Pennsylvania sportsmen’s groups press lawmakers for conservation support

One of the primary reasons Pennsylvania is such a great place to live and recreate is that it’s home to some of the nation’s best natural resources. Wildlife and public land areas abound, there are more stream miles than any state other than Alaska, and it boasts the nation’s largest legion of bowhunters.

It’s a wonderful place to enjoy the outdoors, and many do so while simultaneously bolstering the economy and speaking up for the protection of the wild places they love.

Pennsylvania’s 1.3 million anglers and 780,000 hunters spend $1.3 billion dollars annually to pursue their passions. These outdoor pursuits support more than 20,000 jobs in the Commonwealth, generate roughly $800 million in salaries, and contribute more than $300 million to state and local taxes.

In a world where money talks, that gives Pennsylvania’s sportsmen some clout.

So state legislators were all ears when leaders from Pennsylvania’s major hunting, fishing and wildlife organizations – groups representing tens of thousands of Keystone State outdoorsmen and women – visited the state Capitol recently to discuss conservation priorities.

Begun in early 2018, the Sportsmen’s Policy Working Group is comprised of several organizations, including Trout Unlimited, Backcountry Hunters and Anglers, Theodore Roosevelt Conservation Partnership (TRCP), National Wild Turkey Federation, Ruffed Grouse Society, Pennsylvania Federation of Sportsmen and Conservationists (PFSC), Ducks Unlimited, the American Woodcock Society, United Bowhunters of Pennsylvania, the Pennsylvania State Shotgunning Association, and the Quality Deer Management Association, working in unison on shared policy interests.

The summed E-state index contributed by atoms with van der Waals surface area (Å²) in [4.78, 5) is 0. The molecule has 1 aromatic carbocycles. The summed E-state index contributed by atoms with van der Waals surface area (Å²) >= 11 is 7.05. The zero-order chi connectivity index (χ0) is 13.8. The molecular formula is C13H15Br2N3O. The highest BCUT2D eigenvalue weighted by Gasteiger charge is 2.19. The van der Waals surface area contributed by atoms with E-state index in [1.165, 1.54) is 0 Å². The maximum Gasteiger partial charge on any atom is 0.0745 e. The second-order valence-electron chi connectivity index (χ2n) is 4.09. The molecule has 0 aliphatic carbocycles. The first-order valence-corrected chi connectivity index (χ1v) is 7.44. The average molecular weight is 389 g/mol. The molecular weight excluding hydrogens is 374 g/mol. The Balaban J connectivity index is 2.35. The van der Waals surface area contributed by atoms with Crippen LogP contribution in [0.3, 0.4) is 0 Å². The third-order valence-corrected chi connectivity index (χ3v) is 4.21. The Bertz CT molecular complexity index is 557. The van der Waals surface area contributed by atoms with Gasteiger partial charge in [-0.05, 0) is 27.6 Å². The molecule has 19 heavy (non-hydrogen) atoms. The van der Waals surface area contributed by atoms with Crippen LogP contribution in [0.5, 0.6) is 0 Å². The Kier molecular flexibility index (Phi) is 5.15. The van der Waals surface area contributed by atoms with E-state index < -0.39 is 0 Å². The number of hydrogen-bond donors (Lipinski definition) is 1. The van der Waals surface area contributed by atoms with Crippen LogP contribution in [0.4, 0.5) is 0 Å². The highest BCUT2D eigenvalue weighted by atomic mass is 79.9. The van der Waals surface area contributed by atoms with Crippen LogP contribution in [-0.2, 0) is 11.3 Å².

The group, along with the executive directors of both the Pennsylvania Game Commission and the Pennsylvania Fish & Boat Commission, visited the Capitol to discuss the importance of the Environmental Stewardship Fund and the Keystone Recreation, Park and Conservation Fund as they help restore streams, conserve clean water, and protect public access to hunting grounds; how sportsmen and women rely on properly funded fish and game agencies to conserve fish and wildlife habitat in the state; and how the expansion of Sunday hunting can help stem declining numbers of sportsmen and women.